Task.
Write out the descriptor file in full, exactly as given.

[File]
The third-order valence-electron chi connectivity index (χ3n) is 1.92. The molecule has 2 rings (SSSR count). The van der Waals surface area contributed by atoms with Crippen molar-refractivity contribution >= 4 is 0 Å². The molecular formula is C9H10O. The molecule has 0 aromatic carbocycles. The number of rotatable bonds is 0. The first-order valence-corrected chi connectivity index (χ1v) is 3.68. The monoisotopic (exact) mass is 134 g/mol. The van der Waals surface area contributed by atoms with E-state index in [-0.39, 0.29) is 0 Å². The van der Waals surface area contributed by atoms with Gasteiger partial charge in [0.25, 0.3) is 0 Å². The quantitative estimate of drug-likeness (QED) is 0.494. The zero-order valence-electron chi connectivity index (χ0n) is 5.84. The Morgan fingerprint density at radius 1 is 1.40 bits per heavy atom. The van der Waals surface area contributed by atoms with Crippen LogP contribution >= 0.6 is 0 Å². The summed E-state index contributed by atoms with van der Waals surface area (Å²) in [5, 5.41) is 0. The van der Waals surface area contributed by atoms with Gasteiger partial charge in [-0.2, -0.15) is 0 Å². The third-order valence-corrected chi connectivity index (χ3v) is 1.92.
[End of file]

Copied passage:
The third-order valence-electron chi connectivity index (χ3n) is 1.92. The molecule has 2 rings (SSSR count). The van der Waals surface area contributed by atoms with Crippen molar-refractivity contribution >= 4 is 0 Å². The molecular formula is C9H10O. The molecule has 0 aromatic carbocycles. The number of rotatable bonds is 0. The first-order valence-corrected chi connectivity index (χ1v) is 3.68. The monoisotopic (exact) mass is 134 g/mol. The van der Waals surface area contributed by atoms with E-state index in [-0.39, 0.29) is 0 Å². The van der Waals surface area contributed by atoms with Gasteiger partial charge in [0.25, 0.3) is 0 Å². The quantitative estimate of drug-likeness (QED) is 0.494. The zero-order valence-electron chi connectivity index (χ0n) is 5.84. The Morgan fingerprint density at radius 1 is 1.40 bits per heavy atom. The van der Waals surface area contributed by atoms with Crippen LogP contribution >= 0.6 is 0 Å². The summed E-state index contributed by atoms with van der Waals surface area (Å²) in [5, 5.41) is 0. The van der Waals surface area contributed by atoms with Gasteiger partial charge in [-0.2, -0.15) is 0 Å². The third-order valence-corrected chi connectivity index (χ3v) is 1.92.